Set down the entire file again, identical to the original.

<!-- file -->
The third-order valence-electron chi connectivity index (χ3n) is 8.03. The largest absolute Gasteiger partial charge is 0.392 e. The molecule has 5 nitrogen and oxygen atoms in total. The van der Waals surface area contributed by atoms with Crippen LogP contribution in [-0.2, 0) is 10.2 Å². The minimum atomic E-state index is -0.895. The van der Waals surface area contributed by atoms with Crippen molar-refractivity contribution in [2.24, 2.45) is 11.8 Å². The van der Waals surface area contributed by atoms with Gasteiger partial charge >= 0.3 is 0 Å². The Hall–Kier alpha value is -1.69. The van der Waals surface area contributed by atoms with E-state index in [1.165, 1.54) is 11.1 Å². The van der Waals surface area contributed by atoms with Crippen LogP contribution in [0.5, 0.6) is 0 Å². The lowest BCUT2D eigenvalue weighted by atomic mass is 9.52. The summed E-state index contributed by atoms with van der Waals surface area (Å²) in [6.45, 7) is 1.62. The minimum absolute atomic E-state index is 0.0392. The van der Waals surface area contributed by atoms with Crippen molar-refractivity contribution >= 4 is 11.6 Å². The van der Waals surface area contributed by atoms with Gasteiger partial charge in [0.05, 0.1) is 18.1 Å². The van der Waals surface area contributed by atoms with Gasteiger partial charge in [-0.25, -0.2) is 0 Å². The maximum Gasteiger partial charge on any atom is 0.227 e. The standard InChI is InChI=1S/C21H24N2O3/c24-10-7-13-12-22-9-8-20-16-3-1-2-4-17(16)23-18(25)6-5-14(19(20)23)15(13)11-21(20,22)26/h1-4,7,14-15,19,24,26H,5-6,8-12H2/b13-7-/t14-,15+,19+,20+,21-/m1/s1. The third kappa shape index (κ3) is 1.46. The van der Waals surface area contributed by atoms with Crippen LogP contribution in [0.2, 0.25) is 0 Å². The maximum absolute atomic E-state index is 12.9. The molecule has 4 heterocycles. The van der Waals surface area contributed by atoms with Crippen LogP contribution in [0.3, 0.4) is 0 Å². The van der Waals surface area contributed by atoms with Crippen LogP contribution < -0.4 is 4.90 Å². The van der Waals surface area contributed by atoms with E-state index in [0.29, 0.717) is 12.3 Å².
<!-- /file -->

The third-order valence-electron chi connectivity index (χ3n) is 8.03. The largest absolute Gasteiger partial charge is 0.392 e. The molecule has 5 nitrogen and oxygen atoms in total. The van der Waals surface area contributed by atoms with Crippen LogP contribution in [-0.2, 0) is 10.2 Å². The minimum atomic E-state index is -0.895. The van der Waals surface area contributed by atoms with Crippen molar-refractivity contribution in [2.24, 2.45) is 11.8 Å². The van der Waals surface area contributed by atoms with Gasteiger partial charge >= 0.3 is 0 Å². The Hall–Kier alpha value is -1.69. The van der Waals surface area contributed by atoms with E-state index in [1.165, 1.54) is 11.1 Å². The van der Waals surface area contributed by atoms with Crippen LogP contribution in [0.5, 0.6) is 0 Å². The lowest BCUT2D eigenvalue weighted by atomic mass is 9.52. The summed E-state index contributed by atoms with van der Waals surface area (Å²) in [6.45, 7) is 1.62. The minimum absolute atomic E-state index is 0.0392. The van der Waals surface area contributed by atoms with Crippen molar-refractivity contribution >= 4 is 11.6 Å². The van der Waals surface area contributed by atoms with Gasteiger partial charge in [0.05, 0.1) is 18.1 Å². The van der Waals surface area contributed by atoms with Gasteiger partial charge in [-0.25, -0.2) is 0 Å². The maximum Gasteiger partial charge on any atom is 0.227 e. The standard InChI is InChI=1S/C21H24N2O3/c24-10-7-13-12-22-9-8-20-16-3-1-2-4-17(16)23-18(25)6-5-14(19(20)23)15(13)11-21(20,22)26/h1-4,7,14-15,19,24,26H,5-6,8-12H2/b13-7-/t14-,15+,19+,20+,21-/m1/s1. The third kappa shape index (κ3) is 1.46. The van der Waals surface area contributed by atoms with Crippen LogP contribution in [0.2, 0.25) is 0 Å². The maximum absolute atomic E-state index is 12.9. The molecule has 4 heterocycles. The van der Waals surface area contributed by atoms with Crippen LogP contribution in [0.3, 0.4) is 0 Å². The van der Waals surface area contributed by atoms with Crippen LogP contribution < -0.4 is 4.90 Å². The van der Waals surface area contributed by atoms with E-state index in [0.29, 0.717) is 12.3 Å².